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The Wine Cellar: A tradition of unique grapes add flavor to South West vintages |

The Wine Cellar: A tradition of unique grapes add flavor to South West vintages

Vins de Gaillac
Rolling terraced vineyards near the hilltop, fortified town of Castelnau-sur-Vere in the Gaillac appellation of France.

N ever heard of négrette, fer servadou, duras and gros manseng , let alone prunelart, ondenc and loin de l’œil ?

Not to worry.

These wine grapes represent just a smattering of more than 130 varieties scattered across the storied vineyards of South West France. The region’s viticulture blossomed during the Roman era. In the Middle Ages, industrious monks produced wines to quench thirsty pilgrims traversing the region on the way to St. Jacques de Compostela in northwestern Spain.

Later, the tumultuous French Revolution, the devastating 19th-century phylloxera infestation and economically disruptive wars sorely challenged the region’s wine culture. Through it all, generations of undaunted South West wine growers persevered and, somehow, preserved the region’s unique traditions and wines. Today, a new, well-travelled and outward-looking generation of vignerons — and female vigneronnes — has emerged poised to share their diverse wines with a wider audience.

Faubourg 73, a charming, hip bistro in the town of Montauban, embodies the region’s confident, vibrant spirit. With a musical backdrop ranging from the Doors’ “Soul Kitchen” to Frank Sinatra’s “Fly Me to the Moon,” engaging proprietor Pierre Cantagel efficiently serves “bistronomie” cuisine. The fun, laid-back approach incorporates fresh, local ingredients served in delicious small plates.

Thin slices of jambon noire de Bigorre — ham made from local black pigs — precede small cups of cream of pumpkin soup, mussels Basquaise with fresh chorizo sausage, Vietnamese venison eggrolls and braised duck pieces with caramelized shallot in a rich red wine sauce. Winegrower Frédéric Ribes matches each successive dish with whites and reds from Fronton, a 5,000-acre appellation making terrific wines seldom known in America.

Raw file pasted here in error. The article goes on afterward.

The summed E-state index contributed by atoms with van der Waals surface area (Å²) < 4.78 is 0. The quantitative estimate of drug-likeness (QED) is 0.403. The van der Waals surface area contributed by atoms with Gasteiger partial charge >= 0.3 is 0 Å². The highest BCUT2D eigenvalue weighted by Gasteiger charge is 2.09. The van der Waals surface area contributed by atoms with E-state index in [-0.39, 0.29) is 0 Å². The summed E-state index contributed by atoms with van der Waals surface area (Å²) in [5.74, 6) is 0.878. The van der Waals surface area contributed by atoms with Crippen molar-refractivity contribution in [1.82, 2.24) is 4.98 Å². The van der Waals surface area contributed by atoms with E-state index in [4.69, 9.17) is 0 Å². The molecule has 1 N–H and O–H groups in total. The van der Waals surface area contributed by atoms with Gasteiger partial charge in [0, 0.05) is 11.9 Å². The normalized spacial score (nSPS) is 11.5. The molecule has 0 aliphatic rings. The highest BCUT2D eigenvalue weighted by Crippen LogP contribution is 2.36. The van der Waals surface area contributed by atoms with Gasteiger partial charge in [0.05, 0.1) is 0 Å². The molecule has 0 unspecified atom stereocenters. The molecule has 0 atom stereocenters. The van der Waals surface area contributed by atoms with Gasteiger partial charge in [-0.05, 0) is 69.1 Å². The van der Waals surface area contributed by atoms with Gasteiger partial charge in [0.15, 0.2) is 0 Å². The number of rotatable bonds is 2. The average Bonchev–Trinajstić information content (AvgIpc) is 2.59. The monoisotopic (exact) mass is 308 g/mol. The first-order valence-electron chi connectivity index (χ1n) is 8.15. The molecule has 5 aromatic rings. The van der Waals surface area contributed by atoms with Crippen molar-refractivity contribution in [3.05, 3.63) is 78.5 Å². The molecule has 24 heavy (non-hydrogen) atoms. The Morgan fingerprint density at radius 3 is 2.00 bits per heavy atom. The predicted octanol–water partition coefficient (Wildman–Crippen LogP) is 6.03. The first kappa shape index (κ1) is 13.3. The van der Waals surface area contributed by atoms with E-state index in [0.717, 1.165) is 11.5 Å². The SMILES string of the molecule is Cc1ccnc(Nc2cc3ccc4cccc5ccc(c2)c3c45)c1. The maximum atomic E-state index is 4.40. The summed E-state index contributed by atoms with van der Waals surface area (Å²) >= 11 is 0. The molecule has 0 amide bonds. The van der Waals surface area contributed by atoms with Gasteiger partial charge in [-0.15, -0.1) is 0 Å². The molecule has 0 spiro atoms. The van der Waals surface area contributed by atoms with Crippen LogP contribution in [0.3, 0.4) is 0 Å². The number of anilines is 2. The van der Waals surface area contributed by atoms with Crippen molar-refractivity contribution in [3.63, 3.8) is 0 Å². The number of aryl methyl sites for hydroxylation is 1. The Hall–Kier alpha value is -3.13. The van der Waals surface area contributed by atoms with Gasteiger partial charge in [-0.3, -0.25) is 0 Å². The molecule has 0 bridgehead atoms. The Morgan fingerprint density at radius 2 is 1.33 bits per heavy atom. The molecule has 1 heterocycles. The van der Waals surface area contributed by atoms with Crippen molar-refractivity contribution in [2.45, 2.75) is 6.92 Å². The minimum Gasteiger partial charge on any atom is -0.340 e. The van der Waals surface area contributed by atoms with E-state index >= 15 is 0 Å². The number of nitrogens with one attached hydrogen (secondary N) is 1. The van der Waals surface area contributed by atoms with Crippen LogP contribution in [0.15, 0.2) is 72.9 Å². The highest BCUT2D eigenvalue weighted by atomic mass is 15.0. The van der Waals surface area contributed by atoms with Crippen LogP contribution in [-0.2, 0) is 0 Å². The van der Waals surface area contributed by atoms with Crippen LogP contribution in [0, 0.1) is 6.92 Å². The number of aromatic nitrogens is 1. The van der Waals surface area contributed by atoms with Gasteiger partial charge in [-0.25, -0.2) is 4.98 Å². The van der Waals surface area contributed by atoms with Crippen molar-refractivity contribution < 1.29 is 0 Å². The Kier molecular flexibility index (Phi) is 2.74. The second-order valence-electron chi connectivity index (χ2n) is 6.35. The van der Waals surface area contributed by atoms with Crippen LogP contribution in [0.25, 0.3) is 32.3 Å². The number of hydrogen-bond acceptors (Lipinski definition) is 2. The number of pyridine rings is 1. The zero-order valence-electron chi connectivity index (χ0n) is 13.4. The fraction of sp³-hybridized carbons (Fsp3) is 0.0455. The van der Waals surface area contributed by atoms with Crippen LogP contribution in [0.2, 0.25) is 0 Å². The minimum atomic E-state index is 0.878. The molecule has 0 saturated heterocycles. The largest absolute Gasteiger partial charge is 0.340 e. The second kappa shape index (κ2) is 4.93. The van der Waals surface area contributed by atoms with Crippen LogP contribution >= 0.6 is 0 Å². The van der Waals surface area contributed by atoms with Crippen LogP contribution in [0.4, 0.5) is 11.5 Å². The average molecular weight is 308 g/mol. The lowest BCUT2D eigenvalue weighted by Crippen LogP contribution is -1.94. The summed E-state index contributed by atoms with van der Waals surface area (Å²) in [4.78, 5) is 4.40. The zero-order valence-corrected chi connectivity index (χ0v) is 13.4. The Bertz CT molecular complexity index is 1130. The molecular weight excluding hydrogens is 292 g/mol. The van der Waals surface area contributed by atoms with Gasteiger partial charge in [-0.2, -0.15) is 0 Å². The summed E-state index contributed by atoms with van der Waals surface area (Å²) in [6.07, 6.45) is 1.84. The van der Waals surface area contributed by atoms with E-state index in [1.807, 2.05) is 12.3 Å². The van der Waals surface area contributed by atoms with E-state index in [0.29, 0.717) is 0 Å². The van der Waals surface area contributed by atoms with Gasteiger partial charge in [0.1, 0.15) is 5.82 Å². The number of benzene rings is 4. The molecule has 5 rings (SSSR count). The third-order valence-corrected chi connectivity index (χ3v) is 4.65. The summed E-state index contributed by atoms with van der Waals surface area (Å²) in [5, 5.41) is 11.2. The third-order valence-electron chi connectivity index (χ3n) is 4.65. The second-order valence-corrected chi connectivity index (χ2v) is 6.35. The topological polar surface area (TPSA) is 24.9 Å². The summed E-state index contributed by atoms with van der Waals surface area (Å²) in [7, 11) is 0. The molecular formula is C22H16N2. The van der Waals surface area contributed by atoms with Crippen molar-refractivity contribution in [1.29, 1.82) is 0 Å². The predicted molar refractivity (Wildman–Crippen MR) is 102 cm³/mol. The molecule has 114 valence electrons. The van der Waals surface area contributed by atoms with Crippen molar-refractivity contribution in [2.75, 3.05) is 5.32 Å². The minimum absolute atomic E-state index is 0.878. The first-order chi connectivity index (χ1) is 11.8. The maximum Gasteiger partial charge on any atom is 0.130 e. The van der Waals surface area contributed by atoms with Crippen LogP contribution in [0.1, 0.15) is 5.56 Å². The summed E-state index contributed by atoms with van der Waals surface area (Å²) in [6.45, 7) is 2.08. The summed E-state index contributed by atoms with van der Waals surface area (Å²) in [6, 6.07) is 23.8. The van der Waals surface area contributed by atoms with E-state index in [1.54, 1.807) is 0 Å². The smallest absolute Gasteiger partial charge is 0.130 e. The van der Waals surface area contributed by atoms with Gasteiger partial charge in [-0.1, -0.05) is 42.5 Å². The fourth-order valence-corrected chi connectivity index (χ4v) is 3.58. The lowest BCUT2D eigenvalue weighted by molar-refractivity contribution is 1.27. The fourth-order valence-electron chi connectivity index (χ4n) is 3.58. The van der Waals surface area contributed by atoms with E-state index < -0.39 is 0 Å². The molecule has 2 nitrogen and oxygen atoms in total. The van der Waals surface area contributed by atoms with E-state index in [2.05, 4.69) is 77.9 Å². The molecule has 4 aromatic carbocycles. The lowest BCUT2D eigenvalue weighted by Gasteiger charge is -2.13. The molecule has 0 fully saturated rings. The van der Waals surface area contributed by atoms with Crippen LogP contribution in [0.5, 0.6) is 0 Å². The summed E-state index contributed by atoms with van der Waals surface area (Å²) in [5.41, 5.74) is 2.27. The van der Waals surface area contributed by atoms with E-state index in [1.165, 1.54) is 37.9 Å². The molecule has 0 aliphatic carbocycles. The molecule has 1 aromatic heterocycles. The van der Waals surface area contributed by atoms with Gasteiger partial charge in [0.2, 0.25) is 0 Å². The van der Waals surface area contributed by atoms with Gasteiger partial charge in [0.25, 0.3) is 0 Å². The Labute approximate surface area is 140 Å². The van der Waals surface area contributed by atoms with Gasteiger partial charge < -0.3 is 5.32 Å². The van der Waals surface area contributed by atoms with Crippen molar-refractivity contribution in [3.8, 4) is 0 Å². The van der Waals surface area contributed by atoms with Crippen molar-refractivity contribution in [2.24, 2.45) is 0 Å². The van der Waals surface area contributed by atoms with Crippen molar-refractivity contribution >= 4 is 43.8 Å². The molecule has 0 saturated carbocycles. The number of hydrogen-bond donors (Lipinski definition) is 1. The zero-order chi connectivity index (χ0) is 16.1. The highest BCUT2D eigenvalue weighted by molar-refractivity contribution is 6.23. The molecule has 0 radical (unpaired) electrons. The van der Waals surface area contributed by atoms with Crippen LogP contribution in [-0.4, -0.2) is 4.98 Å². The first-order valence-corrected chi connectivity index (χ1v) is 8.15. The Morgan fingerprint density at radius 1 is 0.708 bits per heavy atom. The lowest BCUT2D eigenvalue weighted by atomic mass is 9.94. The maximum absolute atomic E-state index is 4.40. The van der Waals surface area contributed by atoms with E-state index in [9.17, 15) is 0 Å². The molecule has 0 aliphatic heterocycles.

Ribes, along with his brother Jean-Luc and the polyglot jack-of-all-trades Pierre Salama, specializes in négrette, a grape also known as folle noire (“crazy black”). The vines grow in Boulbènes, soils of silt and clay mixed with quartz and oxidized red stones called rougets .

Their 2012 Domaine Le Roc La Folle Noire d’Ambat, Fronton (available nationally online for around $16) comes from 100 percent négrette fermented in concrete tanks and then aged in large, neutral foudres. Black-cherry and violet aromas open to rich, ripe dark fruit and réglisse — black liquorice flavors. Fresh acidity and smooth tannins frame the juicy, fruity finish. Highly recommended.

Anne Arbeau at Château Coutinel-Vignoble Arbeau also offers an excellent Fronton folle noire, available nationally.

Nearby Gaillac (pronounced guy-ack ) producers offer a glittering galaxy of dry sparklers, crisp, exotic whites, fruity rosés, earthy reds and luscious, sweet dessert wines. The Romans planted vineyards here as part of their Mediterranean Narbonne province. Monks at Abbey-Saint Michel solidified Gaillac’s winemaking traditions and prosperity for centuries. English kings long preferred the wines.

Today, vibrant producers such as Domaine Plageoles, Domaine Causse Marines, and L’Enclos des Braves have embraced Gaillac’s traditional varieties to export hand-crafted, attractively priced, terroir- driven wines.

Nationally, look for the 2012 Plageoles Le Duras, Gaillac Rouge (around $23 online), an intriguing red made from 100-percent Duras grown on clay and limestone soils and then fermented and aged in concrete. Black-cherry, black-pepper and earthy notes balance beautifully with fresh acidity and smooth tannins.

The 2012 Domaine Causse Marines “Peyrouzelles” Gaillac Rouge (around $25) blend of syrah, duras and braucol (aka fer servadou) delivers a juicy, easy drinking red. Spicy red-currant and smoky, peppery aromas and flavors layer in juicy acidity and elegant tannins.

In Pennsylvania, try:

The 2011 Charles Hours Jurançon Sec “Cuvée Marie,” France (Luxury 31528; $20.99) comes from an appellation in the foot hills of the Pyrénées Mountains near Spain. The father-daughter winemaking team use hand-picked gros manseng and courbu grapes fermented in mostly older oak barrels. The golden color unfolds pineapple and quince aromas and flavors. Bracing acidity and fresh mineral notes balance the pleasantly creamy texture and dry, lingering finish. Recommended.

For the 2010 Domaine des Terrisses Gaillac Rouge, France (Luxury 46259; $12.99) Bridgette and Alain Cazottes blend braucol, duras and syrah. They deliver generously on complexity and pleasure for the price. Black-fruit aromas with earthy, meaty and leathery nuances open to juicy, easy drinking dark-red-fruit flavors with fresh acidity and mineral notes. Highly recommended.

Dave DeSimone writes about wine for Trib Total Media. He can be reached at [email protected].

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